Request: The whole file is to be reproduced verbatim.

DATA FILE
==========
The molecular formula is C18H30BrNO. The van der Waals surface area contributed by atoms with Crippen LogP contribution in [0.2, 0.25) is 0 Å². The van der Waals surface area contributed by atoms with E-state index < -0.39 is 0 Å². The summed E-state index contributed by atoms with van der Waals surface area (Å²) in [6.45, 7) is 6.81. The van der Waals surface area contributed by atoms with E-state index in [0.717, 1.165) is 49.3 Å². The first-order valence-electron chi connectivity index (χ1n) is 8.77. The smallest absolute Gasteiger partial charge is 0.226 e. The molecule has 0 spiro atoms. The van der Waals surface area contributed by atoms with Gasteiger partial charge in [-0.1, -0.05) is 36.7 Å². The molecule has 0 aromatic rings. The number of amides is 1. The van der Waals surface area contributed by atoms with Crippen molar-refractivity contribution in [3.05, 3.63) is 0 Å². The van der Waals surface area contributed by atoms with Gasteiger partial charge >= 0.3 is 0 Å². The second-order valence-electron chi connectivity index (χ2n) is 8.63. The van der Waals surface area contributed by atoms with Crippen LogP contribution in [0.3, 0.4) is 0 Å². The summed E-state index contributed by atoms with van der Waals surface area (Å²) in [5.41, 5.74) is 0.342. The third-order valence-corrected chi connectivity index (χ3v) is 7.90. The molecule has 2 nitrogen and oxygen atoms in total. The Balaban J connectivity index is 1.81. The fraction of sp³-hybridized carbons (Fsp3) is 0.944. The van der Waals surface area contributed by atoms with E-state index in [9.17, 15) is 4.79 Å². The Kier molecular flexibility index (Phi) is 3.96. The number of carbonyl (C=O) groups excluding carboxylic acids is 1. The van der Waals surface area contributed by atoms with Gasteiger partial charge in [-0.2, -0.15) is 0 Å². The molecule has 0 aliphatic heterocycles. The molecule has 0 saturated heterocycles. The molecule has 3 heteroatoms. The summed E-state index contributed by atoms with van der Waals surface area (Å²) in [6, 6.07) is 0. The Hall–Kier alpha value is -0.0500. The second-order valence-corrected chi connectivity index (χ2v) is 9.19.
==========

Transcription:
The molecular formula is C18H30BrNO. The van der Waals surface area contributed by atoms with Crippen LogP contribution in [0.2, 0.25) is 0 Å². The van der Waals surface area contributed by atoms with E-state index < -0.39 is 0 Å². The summed E-state index contributed by atoms with van der Waals surface area (Å²) in [6.45, 7) is 6.81. The van der Waals surface area contributed by atoms with E-state index in [0.717, 1.165) is 49.3 Å². The first-order valence-electron chi connectivity index (χ1n) is 8.77. The smallest absolute Gasteiger partial charge is 0.226 e. The molecule has 0 spiro atoms. The van der Waals surface area contributed by atoms with Gasteiger partial charge in [-0.1, -0.05) is 36.7 Å². The molecule has 0 aromatic rings. The number of amides is 1. The van der Waals surface area contributed by atoms with Crippen molar-refractivity contribution in [3.05, 3.63) is 0 Å². The van der Waals surface area contributed by atoms with Gasteiger partial charge >= 0.3 is 0 Å². The second-order valence-electron chi connectivity index (χ2n) is 8.63. The van der Waals surface area contributed by atoms with Crippen LogP contribution in [0.3, 0.4) is 0 Å². The summed E-state index contributed by atoms with van der Waals surface area (Å²) in [5.41, 5.74) is 0.342. The third-order valence-corrected chi connectivity index (χ3v) is 7.90. The molecule has 2 nitrogen and oxygen atoms in total. The Balaban J connectivity index is 1.81. The fraction of sp³-hybridized carbons (Fsp3) is 0.944. The van der Waals surface area contributed by atoms with E-state index in [9.17, 15) is 4.79 Å². The Kier molecular flexibility index (Phi) is 3.96. The number of carbonyl (C=O) groups excluding carboxylic acids is 1. The van der Waals surface area contributed by atoms with Gasteiger partial charge in [-0.2, -0.15) is 0 Å². The molecule has 0 aliphatic heterocycles. The molecule has 0 saturated heterocycles. The molecule has 3 heteroatoms. The summed E-state index contributed by atoms with van der Waals surface area (Å²) in [6, 6.07) is 0. The Hall–Kier alpha value is -0.0500. The second-order valence-corrected chi connectivity index (χ2v) is 9.19.